The usual trend with food is: the world gets smaller, and more ingredients become available. With pepper, the reverse is true. In Medieval Europe people cooked with an enormous range of peppers – common piper nigrum and its many relations. Some close and some more distant.
In 1340 when Florentine merchant Francesco Pegolotti listed his inventory of 288 spices, it included white pepper, long pepper, grains of paradise, cubeb pepper and round black pepper. Cubeb pepper frequently appeared in Medieval Polish recipes, and it was also used in the fourteenth century English collection of recipes – Forme of Cury – for flavouring dishes like ‘rabbits (connynges) in syrup’. We know that medieval cooks in northern France often used long pepper, and at the Court of Burgundy in the fifteenth century, grains of paradise took preference over the common black pepper.
when Florentine merchant Francesco Pegolotti listed his inventory of 288 spices, it included white pepper, long pepper, grains of paradise, cubeb pepper and round black pepper
The booming spice trade meant that there were a lot of traders trading a lot of spices. And medieval recipes held the art of spicing dishes in high regard. Historian WE Mead describes how “cooks…prided themselves upon the number of incongruous elements they could combine in one dish without making it uneatable…they catered for men and women…whose palates were dulled by sharp sauces, by spiced wines and by pepper, mustard and ginger and cubebs and cardamom and cinnamon.”
Toward the end of the 15th century, Venice was importing 1,000 tons of peppercorns per year – making its fortune from the monopoly it had on trade with the Middle East. This inspired the Portuguese explorer, Vasco de Gama, to set off in search of new trade routes. And in 1498 he struck gold when he landed on India’s Malabar coast. Soon ships laden with peppercorns were doing a roaring trade in Indian peppercorns – known as “black gold”. But with such high prices, the prized Indian peppers didn’t displace Europe’s diverse array of spices and seasonings which had been traded for centuries . And for many years, chefs were able to pick and choose from the most enormous array of spices which were being traded throughout Europe.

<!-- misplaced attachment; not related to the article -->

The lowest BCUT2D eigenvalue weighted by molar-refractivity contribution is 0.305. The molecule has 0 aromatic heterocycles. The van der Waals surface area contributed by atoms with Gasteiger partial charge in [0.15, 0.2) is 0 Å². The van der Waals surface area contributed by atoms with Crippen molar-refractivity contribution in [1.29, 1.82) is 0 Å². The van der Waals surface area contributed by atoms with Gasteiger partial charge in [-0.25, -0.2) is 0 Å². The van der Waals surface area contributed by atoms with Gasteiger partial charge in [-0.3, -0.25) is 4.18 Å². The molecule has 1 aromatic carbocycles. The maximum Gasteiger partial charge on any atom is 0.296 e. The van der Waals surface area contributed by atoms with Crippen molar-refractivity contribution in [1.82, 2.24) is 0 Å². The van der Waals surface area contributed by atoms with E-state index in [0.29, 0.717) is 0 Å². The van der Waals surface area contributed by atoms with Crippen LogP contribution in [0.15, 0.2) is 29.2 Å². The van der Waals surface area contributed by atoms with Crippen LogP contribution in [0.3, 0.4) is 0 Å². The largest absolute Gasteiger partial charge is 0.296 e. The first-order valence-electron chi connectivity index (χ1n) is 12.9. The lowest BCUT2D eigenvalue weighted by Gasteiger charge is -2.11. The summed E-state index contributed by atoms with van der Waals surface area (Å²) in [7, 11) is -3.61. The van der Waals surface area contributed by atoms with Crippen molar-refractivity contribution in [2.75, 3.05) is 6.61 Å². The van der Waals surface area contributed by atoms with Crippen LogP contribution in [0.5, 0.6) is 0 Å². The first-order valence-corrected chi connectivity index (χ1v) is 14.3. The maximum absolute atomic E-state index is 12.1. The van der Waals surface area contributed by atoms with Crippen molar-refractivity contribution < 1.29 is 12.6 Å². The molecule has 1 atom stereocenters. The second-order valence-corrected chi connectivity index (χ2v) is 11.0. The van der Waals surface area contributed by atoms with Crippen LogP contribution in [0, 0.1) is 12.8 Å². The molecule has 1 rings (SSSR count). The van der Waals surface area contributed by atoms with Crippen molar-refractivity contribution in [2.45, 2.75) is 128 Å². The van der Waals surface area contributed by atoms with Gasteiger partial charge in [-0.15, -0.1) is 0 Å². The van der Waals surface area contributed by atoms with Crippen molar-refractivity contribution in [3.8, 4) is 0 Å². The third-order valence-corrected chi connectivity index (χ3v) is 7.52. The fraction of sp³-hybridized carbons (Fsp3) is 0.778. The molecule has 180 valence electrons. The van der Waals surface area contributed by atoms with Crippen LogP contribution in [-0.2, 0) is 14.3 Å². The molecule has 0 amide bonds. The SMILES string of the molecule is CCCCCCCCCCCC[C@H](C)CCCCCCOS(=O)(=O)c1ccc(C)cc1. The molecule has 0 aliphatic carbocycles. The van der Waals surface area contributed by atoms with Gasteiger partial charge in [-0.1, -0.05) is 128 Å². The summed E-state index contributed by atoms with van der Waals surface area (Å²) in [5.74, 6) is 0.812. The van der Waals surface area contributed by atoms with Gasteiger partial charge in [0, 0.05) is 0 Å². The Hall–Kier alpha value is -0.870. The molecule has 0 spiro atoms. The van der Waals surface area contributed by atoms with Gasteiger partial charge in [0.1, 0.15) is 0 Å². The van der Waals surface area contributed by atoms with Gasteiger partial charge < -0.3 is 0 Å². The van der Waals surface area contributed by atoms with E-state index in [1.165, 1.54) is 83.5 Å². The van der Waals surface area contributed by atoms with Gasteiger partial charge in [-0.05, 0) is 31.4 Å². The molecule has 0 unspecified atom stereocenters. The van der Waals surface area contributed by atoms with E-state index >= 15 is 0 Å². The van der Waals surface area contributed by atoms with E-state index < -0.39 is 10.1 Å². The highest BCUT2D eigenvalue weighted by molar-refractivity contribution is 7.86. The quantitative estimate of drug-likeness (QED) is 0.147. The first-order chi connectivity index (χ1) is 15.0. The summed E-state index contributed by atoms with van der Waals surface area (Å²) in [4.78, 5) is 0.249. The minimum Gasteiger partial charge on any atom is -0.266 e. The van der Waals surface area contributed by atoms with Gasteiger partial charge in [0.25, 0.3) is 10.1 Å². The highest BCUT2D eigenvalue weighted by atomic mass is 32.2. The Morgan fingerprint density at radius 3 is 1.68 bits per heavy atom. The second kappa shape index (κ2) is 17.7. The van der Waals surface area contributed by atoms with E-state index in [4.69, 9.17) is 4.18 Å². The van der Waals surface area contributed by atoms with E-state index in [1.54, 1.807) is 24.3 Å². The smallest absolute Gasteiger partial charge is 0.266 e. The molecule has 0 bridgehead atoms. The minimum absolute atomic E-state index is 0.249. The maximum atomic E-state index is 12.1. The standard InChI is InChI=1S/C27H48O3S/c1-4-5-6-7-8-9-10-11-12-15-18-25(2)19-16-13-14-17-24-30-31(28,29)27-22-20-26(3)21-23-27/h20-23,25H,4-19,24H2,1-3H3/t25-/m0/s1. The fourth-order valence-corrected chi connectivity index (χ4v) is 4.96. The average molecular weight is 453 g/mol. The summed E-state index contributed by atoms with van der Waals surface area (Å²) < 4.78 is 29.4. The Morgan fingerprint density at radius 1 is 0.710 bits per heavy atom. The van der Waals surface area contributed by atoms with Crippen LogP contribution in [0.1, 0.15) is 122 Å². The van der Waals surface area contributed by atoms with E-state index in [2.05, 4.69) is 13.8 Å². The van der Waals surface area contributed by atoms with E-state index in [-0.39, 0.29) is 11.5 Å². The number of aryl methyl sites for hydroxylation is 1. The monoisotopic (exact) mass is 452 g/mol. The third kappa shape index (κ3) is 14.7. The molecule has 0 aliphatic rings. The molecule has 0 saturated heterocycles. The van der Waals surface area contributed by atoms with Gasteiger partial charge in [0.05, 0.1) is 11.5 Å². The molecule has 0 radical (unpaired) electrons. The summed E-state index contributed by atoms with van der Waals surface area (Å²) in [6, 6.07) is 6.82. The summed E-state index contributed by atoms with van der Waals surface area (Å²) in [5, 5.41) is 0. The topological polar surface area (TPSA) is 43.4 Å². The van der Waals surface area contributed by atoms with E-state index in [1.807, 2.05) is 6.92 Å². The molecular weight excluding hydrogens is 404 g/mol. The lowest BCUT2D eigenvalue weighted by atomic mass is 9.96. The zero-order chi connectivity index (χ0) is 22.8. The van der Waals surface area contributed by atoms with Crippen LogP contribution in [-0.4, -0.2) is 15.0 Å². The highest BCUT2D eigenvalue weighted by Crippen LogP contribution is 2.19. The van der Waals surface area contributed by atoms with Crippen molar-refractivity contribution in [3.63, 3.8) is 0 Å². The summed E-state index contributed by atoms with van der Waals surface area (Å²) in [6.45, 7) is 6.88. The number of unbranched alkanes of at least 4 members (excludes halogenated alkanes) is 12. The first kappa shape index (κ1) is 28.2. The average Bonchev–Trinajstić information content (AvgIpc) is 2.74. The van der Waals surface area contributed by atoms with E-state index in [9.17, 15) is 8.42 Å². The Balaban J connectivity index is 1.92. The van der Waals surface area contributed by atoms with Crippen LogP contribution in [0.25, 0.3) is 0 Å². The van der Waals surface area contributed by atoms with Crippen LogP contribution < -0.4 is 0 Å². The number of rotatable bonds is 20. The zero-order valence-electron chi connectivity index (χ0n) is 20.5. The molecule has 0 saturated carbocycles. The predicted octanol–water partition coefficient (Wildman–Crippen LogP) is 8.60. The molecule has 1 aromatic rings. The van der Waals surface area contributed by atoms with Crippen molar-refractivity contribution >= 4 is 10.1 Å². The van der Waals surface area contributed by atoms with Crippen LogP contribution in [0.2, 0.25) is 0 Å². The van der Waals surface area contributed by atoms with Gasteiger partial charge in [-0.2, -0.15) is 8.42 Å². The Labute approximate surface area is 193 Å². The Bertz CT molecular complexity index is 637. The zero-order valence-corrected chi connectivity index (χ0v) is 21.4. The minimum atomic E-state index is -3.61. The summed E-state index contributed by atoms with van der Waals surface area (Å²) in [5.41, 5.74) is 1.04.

Matching salt ‘n pepper shakers on a refectory dining table, dispensing tasteless flecks.
And grains of rice to stop the dried pepper from clumping
Leap forward to the twentieth century, and the national obsession with pepper had dwindled to stale pots of pre-ground pepper. Matching salt ‘n pepper shakers on a refectory dining table, dispensing tasteless flecks. And grains of rice to stop the dried pepper from clumping – to keep it ‘fresh’ for as long as possible. Months…years perhaps.
Around the time that fondues became fashionable though, people rediscovered the beauty of freshly ground pepper. And soon everybody had a wooden grinder on their wedding list. Italian restaurants allocated waiters to be Chief Grinder, arming them with increasingly large weapons to dash from table to table, seasoning dishes in front of the diners’ very eyes.
And then – as is the way with food trends – freshly ground black pepper suddenly fell out of fashion again. Mocked as a retro. And so a pepper backlash began. “Pepper…is a fickle spice – it can be used well, but add too much, and your food tastes cheap and crass” wrote food writer and anti-pepper ringleader, Sara Dickerman, in 2012. As momentum gathered, others joined in: “it makes food taste the same”, “why’s it used on everything?”, “it’s lazy!” critics cried.
Pepper…is a fickle spice – it can be used well, but add too much,
and your food tastes cheap and crass
Quite right. We’ve got a lot to learn from our discerning forefathers, who were familiar with a far wider range of peppers that we are. Freshly-ground, strong black pepper doesn’t enhance every dish. And quite often more subtle flavours work far better – the light, coconut flavours of Grains of Paradise are a far better match with fish than a heavier, spicy Telicherry pepper.
Pepper is now grown all around the world. And its taste depends on a lot of things. A wine merchant recognises that a Chardonnay from Burgundy is very different from a Chardonnay grown in a warmer climate like Australia. But peppers’ ‘terroir’ is rarely recognised by cooks – many of whom freely use pepper as the all-important finishing flavour in a dish.
So we decided to investigate here at Sous Chef, and have pulled together a guide to help.
Have you cooked with any “Medieval Peppers” like long, cubeb or grains of paradise? How did you use them? And how did the tastes differ from the common black peppercorn?